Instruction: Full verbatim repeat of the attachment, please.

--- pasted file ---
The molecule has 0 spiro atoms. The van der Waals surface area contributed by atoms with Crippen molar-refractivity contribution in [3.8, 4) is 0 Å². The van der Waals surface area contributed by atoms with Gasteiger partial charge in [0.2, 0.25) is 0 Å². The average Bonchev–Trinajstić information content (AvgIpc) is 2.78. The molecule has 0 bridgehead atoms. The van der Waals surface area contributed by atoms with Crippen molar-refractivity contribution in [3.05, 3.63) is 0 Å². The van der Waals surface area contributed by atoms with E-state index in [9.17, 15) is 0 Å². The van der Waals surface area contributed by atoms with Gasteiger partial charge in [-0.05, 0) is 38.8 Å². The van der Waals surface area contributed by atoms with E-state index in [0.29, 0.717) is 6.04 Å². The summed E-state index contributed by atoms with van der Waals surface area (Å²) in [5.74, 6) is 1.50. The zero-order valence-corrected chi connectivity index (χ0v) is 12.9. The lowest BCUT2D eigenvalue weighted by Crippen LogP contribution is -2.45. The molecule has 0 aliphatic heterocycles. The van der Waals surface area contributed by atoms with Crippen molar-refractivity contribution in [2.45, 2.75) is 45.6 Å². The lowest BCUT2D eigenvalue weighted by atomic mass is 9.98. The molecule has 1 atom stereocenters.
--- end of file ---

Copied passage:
The molecule has 0 spiro atoms. The van der Waals surface area contributed by atoms with Crippen molar-refractivity contribution in [3.8, 4) is 0 Å². The van der Waals surface area contributed by atoms with Gasteiger partial charge in [0.2, 0.25) is 0 Å². The average Bonchev–Trinajstić information content (AvgIpc) is 2.78. The molecule has 0 bridgehead atoms. The van der Waals surface area contributed by atoms with Crippen molar-refractivity contribution in [3.05, 3.63) is 0 Å². The van der Waals surface area contributed by atoms with E-state index in [9.17, 15) is 0 Å². The van der Waals surface area contributed by atoms with Gasteiger partial charge in [-0.05, 0) is 38.8 Å². The van der Waals surface area contributed by atoms with E-state index in [0.29, 0.717) is 6.04 Å². The summed E-state index contributed by atoms with van der Waals surface area (Å²) in [5.74, 6) is 1.50. The zero-order valence-corrected chi connectivity index (χ0v) is 12.9. The lowest BCUT2D eigenvalue weighted by Crippen LogP contribution is -2.45. The molecule has 0 aliphatic heterocycles. The van der Waals surface area contributed by atoms with Crippen molar-refractivity contribution in [2.45, 2.75) is 45.6 Å². The lowest BCUT2D eigenvalue weighted by atomic mass is 9.98. The molecule has 1 atom stereocenters.